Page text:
Fisheries Now: American eel
By Julia Beaty
Reviewed by Dan Kircheis, Fred Kircheis, James McCleave
Watch “Harvester perspectives on alewives, blueback herring, and American eels in Downeast Maine” oral history video series.
A complex life cycle
The American eel is the only species in the Gulf of Maine that spends most of its life in fresh water but spawns at sea (a life cycle known as catadromy). American eels are born in the Sargasso Sea, a large area of the Atlantic Ocean south of Bermuda and east of the Bahamas. American eel larvae (known as leptocephali) are transported by ocean currents for nearly a year until they reach the east coast of North America. As they near the coast, leptocephali metamorphose into an early juvenile stage known as a glass eel. The timing of the arrival of glass eels along the coast of Downeast Maine is driven by water temperature and usually takes place around late March or early April. As glass eels migrate into freshwater streams, rivers, and ponds they develop the brown pigmentation that is characteristic of adults. At this stage they are called elvers and are still quite small, averaging about 50-90 mm in length. Elvers grow into a later juvenile stage known as a yellow eel (Collette and Klein-MacPhee 2002). The distinction between an elver and a yellow eel is somewhat arbitrary. The transition between the two phases is not a true metamorphosis but rather a gradual growth from the small elver to the larger yellow eel (Dr. James McCleave, personal communication). By the end of the yellow eel phase, male eels in Maine rivers are usually 35-40 cm long and females are usually 50-60 cm in length (Oliveira and McCleave 2000). The yellow eel stage is the longest of the eel life stages, lasting from six to sixteen years for male eels and ten to twenty years for female eels in Maine’s rivers (Oliveira and McCleave 2000). During this time the eels feed, grow, and store the energy needed to make the long migration to the Sargasso Sea to spawn. As the eels near reproductive maturity they undergo further morphological and physiological changes and return to the sea to spawn. The adult migratory stage of the American eel is known as a silver eel (Atlantic States Marine Fisheries Commission 2000, Collette and Klein-MacPhee 2002).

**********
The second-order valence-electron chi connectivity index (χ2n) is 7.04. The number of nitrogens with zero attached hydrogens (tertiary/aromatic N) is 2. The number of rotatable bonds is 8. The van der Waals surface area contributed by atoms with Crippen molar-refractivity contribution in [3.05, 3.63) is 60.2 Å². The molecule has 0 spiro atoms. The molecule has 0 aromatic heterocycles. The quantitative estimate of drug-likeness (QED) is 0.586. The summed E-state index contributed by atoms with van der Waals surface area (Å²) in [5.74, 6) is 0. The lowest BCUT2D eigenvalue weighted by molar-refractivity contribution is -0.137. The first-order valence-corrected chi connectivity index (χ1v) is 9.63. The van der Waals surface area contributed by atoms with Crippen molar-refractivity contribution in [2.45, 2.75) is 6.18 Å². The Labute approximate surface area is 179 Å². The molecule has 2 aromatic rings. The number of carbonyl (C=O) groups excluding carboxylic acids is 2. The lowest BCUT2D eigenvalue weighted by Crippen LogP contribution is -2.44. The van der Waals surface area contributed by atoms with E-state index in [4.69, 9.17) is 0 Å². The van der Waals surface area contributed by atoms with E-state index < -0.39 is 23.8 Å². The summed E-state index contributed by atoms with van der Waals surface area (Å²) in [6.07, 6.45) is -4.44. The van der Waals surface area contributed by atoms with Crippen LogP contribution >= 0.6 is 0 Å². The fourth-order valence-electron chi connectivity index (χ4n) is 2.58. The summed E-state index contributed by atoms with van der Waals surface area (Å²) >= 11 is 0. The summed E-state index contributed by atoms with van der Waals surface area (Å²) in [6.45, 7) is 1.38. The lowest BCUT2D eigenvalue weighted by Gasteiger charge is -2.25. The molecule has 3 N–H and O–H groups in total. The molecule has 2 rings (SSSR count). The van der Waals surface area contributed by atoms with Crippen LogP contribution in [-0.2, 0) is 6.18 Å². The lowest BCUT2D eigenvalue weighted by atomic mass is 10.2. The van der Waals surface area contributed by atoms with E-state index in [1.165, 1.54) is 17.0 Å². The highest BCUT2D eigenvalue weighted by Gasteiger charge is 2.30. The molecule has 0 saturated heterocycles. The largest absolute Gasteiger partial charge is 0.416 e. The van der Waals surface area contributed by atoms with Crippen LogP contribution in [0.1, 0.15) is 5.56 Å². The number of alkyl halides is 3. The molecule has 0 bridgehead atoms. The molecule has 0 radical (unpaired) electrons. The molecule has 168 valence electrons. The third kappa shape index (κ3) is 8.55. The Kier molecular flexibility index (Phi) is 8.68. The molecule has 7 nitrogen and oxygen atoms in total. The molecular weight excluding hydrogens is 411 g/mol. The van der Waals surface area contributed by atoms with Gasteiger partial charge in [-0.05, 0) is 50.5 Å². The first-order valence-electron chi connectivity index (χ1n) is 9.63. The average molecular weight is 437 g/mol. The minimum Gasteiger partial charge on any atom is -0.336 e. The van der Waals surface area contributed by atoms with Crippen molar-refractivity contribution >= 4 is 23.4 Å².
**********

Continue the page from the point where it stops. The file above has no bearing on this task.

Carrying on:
American eel fisheries in Downeast Maine
American eels have been harvested in Downeast Maine for hundreds of years. To learn more about the history of eel fishing in Downeast Maine, see the Fisheries Then section of this site.
American eel fisheries in Maine are rapidly changing as fishery management regulations change to address increased fishing pressure and concern for American eel abundances range-wide. What follows is meant to describe American eel fisheries in Downeast Maine from the 1970s through 2014.
Modern day yellow and silver eel fisheries
Since 2013 harvest of silver eels has been virtually prohibited in Maine. Prior to that time both silver and yellow eels were harvested for use as bait and to supply food markets. Small amounts of yellow eels are still harvested for bait for sportfish such as striped bass; however, neither yellow nor silver eels are currently harvested in any significant numbers for human consumption. Throughout the 1990s yellow and silver eels caught in Maine were shipped to ethnic markets in cities such as Boston and New York (Dwayne Shaw, personal communication) and to foreign markets in Europe and Asia (Ewart 1997; Fred Kircheis, personal communication). Since the late 1990s, the number of yellow and silver eels harvested to supply food markets has declined as the amount of eels supplied by aquaculture operations has increased (more on that below).